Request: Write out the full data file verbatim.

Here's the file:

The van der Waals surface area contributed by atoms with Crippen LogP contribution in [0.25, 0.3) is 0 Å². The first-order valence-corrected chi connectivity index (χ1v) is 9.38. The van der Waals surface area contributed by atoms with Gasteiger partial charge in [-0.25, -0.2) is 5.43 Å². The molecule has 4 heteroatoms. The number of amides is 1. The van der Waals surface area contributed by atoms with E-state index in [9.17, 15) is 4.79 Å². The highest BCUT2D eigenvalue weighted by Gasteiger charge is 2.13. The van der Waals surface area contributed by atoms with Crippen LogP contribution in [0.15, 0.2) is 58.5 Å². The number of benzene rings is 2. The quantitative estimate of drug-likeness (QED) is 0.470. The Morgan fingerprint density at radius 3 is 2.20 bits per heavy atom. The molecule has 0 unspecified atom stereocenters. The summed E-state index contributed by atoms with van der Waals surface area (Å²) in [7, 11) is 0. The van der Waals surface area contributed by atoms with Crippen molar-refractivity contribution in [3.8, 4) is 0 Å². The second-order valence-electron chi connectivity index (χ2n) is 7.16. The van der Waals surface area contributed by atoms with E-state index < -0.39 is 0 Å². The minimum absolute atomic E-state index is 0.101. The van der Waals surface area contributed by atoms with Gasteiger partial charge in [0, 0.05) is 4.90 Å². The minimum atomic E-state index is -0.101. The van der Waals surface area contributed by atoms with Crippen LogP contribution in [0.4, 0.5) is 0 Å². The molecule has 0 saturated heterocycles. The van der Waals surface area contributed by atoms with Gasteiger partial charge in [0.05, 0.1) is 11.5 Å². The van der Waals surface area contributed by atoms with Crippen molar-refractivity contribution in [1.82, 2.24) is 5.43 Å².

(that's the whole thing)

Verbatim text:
The van der Waals surface area contributed by atoms with Crippen LogP contribution in [0.25, 0.3) is 0 Å². The first-order valence-corrected chi connectivity index (χ1v) is 9.38. The van der Waals surface area contributed by atoms with Gasteiger partial charge in [-0.25, -0.2) is 5.43 Å². The molecule has 4 heteroatoms. The number of amides is 1. The van der Waals surface area contributed by atoms with E-state index in [9.17, 15) is 4.79 Å². The highest BCUT2D eigenvalue weighted by Gasteiger charge is 2.13. The van der Waals surface area contributed by atoms with Crippen LogP contribution in [0.15, 0.2) is 58.5 Å². The number of benzene rings is 2. The quantitative estimate of drug-likeness (QED) is 0.470. The Morgan fingerprint density at radius 3 is 2.20 bits per heavy atom. The molecule has 0 unspecified atom stereocenters. The summed E-state index contributed by atoms with van der Waals surface area (Å²) in [7, 11) is 0. The van der Waals surface area contributed by atoms with Crippen molar-refractivity contribution in [3.8, 4) is 0 Å². The second-order valence-electron chi connectivity index (χ2n) is 7.16. The van der Waals surface area contributed by atoms with E-state index < -0.39 is 0 Å². The minimum absolute atomic E-state index is 0.101. The van der Waals surface area contributed by atoms with Gasteiger partial charge in [0, 0.05) is 4.90 Å². The minimum atomic E-state index is -0.101. The van der Waals surface area contributed by atoms with Crippen LogP contribution in [0.4, 0.5) is 0 Å². The molecule has 0 saturated heterocycles. The van der Waals surface area contributed by atoms with Gasteiger partial charge in [0.05, 0.1) is 11.5 Å². The van der Waals surface area contributed by atoms with Crippen molar-refractivity contribution in [1.82, 2.24) is 5.43 Å².